University of Cambridge > Talks.cam > Cambridge Astrophysics Joint Colloquia > Quiescent black holes in globular clusters: the nature of low-luminosity accretion

Quiescent black holes in globular clusters: the nature of low-luminosity accretion

Add to your list(s) Download to your calendar using vCal

If you have a question about this talk, please contact Roderick Johnstone.

Black holes spend the majority of their lives in a low-luminosity, quiescent state whose intrinsic faintness makes it relatively inaccessible to study. While the accretion flow in this state is extremely radiatively inefficient, the distribution of accretion power between radiation, mechanical power and black hole growth is not well understood. I will review our current understanding of low-luminosity accretion, and then outline one promising avenue for making progress, via deep radio surveys of globular clusters. Although several hundred stellar-mass black holes are believed to form from the deaths of the most massive stars early in the lifetime of a globular cluser, it was thought that they would then mass segregate to the cluster centre, causing most of them to be ejected via mutual gravitational interactions. Using deep radio continuum observations, we have recently found the first strong evidence for stellar-mass black holes in galactic globular clusters, challenging this theoretical expectation. I will present our initial results, and outline ongoing follow-up campaigns to verify the black hole nature of these sources, as well as a major radio survey to determine the demographics of this newly-discovered population of candidate black holes, which provide new laboratories for studying quiescent accretion. The known distances to globular clusters can provide more accurate estimates of the physical parameters of these black holes than exist for typical field sources, and the additional formation channels available in a dense cluster should provide a less biased estimate of the black hole mass function than the handful of known systems elsewhere in the galaxy.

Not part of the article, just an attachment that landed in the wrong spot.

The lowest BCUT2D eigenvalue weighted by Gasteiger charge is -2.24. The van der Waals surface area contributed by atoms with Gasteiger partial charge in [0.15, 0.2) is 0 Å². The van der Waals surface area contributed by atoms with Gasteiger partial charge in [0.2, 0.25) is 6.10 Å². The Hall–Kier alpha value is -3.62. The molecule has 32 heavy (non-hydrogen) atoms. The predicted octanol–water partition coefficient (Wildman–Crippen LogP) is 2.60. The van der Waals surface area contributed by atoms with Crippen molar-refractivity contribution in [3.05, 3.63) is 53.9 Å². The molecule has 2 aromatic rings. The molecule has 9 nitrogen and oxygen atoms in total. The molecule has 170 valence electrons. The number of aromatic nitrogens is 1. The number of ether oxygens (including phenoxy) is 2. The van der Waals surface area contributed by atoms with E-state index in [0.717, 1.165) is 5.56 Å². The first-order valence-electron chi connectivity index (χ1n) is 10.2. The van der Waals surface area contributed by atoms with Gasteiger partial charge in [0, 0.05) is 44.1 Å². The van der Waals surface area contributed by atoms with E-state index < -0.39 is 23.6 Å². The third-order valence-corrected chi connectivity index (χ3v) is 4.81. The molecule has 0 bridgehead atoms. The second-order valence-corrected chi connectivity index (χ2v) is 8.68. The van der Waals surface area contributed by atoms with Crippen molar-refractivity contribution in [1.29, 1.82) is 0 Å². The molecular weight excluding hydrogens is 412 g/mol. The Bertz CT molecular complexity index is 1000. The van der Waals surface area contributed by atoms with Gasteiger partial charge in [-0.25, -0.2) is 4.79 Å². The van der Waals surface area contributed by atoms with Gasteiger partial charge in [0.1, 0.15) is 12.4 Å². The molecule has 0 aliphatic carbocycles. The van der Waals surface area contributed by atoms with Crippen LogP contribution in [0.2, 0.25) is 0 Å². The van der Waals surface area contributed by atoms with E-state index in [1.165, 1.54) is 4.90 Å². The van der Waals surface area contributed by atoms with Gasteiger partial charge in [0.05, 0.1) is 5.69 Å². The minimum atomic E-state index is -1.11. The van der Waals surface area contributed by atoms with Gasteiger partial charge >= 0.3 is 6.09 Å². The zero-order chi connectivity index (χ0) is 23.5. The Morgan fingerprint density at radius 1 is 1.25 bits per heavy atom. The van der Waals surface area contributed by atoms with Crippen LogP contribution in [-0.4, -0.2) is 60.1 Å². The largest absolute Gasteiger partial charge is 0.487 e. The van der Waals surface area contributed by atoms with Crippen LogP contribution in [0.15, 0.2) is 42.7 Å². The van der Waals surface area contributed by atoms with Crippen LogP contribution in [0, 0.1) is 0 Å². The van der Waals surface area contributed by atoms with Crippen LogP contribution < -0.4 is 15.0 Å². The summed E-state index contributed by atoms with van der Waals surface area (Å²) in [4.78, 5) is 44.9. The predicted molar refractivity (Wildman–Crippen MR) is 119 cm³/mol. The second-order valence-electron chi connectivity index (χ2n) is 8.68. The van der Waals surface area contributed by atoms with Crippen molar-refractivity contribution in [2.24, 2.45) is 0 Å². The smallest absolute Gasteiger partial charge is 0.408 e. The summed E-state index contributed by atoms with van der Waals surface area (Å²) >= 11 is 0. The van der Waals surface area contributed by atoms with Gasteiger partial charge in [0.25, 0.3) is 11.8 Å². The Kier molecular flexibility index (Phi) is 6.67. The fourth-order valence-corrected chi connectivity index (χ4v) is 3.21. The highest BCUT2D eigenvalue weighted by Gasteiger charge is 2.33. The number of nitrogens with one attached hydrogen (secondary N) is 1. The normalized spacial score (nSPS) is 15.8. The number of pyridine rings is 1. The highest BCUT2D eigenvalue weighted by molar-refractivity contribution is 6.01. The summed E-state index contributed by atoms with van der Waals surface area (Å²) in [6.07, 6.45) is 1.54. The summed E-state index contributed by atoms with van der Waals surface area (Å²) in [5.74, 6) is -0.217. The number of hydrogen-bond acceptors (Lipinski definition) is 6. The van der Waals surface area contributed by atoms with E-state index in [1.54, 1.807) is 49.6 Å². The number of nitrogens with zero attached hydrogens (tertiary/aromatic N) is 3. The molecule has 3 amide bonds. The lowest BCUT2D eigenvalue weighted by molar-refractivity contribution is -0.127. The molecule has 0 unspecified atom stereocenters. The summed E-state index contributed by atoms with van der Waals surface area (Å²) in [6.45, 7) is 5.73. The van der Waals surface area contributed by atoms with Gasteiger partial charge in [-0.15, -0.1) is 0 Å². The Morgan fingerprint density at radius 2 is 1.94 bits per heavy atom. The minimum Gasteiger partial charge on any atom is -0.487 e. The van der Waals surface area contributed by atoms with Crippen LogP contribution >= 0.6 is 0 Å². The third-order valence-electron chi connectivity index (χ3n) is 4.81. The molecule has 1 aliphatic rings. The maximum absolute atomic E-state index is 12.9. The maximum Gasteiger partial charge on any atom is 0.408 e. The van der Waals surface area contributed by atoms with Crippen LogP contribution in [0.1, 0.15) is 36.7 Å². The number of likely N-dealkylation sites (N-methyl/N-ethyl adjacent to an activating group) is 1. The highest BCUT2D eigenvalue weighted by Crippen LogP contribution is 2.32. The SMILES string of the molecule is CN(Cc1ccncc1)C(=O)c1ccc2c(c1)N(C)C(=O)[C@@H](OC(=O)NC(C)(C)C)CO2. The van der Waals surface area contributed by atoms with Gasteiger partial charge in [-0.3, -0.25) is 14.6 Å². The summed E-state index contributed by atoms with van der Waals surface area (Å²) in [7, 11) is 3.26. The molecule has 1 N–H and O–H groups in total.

This talk is part of the Cambridge Astrophysics Joint Colloquia series.

Tell a friend about this talk:

This talk is included in these lists:

Note that ex-directory lists are not shown.

 

© 2006-2019 Talks.cam, University of Cambridge. Contact Us | Help and Documentation | Privacy and Publicity